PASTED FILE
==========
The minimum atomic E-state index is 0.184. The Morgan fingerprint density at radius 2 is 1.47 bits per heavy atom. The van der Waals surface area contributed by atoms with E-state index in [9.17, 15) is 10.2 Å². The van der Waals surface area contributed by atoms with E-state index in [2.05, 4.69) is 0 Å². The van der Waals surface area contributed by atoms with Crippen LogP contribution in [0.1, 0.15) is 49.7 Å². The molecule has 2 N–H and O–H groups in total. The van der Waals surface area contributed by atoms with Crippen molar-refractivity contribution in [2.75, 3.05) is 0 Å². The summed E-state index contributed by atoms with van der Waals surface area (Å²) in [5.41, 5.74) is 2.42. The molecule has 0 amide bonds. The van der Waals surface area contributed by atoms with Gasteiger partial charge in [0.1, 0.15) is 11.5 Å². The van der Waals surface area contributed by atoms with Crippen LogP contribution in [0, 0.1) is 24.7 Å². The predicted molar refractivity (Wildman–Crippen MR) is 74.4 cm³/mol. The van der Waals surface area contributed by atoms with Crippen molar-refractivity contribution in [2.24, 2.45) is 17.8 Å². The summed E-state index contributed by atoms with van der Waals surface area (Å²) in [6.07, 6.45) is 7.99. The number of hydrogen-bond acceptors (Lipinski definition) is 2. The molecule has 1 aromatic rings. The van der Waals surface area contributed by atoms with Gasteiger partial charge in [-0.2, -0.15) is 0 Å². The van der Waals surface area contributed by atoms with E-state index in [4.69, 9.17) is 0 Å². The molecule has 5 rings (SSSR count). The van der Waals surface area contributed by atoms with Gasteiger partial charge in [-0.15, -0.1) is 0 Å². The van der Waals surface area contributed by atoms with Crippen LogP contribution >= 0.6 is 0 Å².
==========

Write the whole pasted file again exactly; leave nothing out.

The minimum atomic E-state index is 0.184. The Morgan fingerprint density at radius 2 is 1.47 bits per heavy atom. The van der Waals surface area contributed by atoms with E-state index in [9.17, 15) is 10.2 Å². The van der Waals surface area contributed by atoms with E-state index in [2.05, 4.69) is 0 Å². The van der Waals surface area contributed by atoms with Crippen LogP contribution in [0.1, 0.15) is 49.7 Å². The molecule has 2 N–H and O–H groups in total. The van der Waals surface area contributed by atoms with Crippen molar-refractivity contribution in [2.75, 3.05) is 0 Å². The summed E-state index contributed by atoms with van der Waals surface area (Å²) in [5.41, 5.74) is 2.42. The molecule has 0 amide bonds. The van der Waals surface area contributed by atoms with Gasteiger partial charge in [0.1, 0.15) is 11.5 Å². The van der Waals surface area contributed by atoms with Crippen LogP contribution in [0, 0.1) is 24.7 Å². The predicted molar refractivity (Wildman–Crippen MR) is 74.4 cm³/mol. The van der Waals surface area contributed by atoms with Crippen molar-refractivity contribution in [2.24, 2.45) is 17.8 Å². The summed E-state index contributed by atoms with van der Waals surface area (Å²) in [6.07, 6.45) is 7.99. The number of hydrogen-bond acceptors (Lipinski definition) is 2. The molecule has 1 aromatic rings. The van der Waals surface area contributed by atoms with Gasteiger partial charge in [-0.2, -0.15) is 0 Å². The van der Waals surface area contributed by atoms with E-state index in [4.69, 9.17) is 0 Å². The molecule has 5 rings (SSSR count). The van der Waals surface area contributed by atoms with Gasteiger partial charge in [-0.15, -0.1) is 0 Å². The van der Waals surface area contributed by atoms with Crippen LogP contribution >= 0.6 is 0 Å².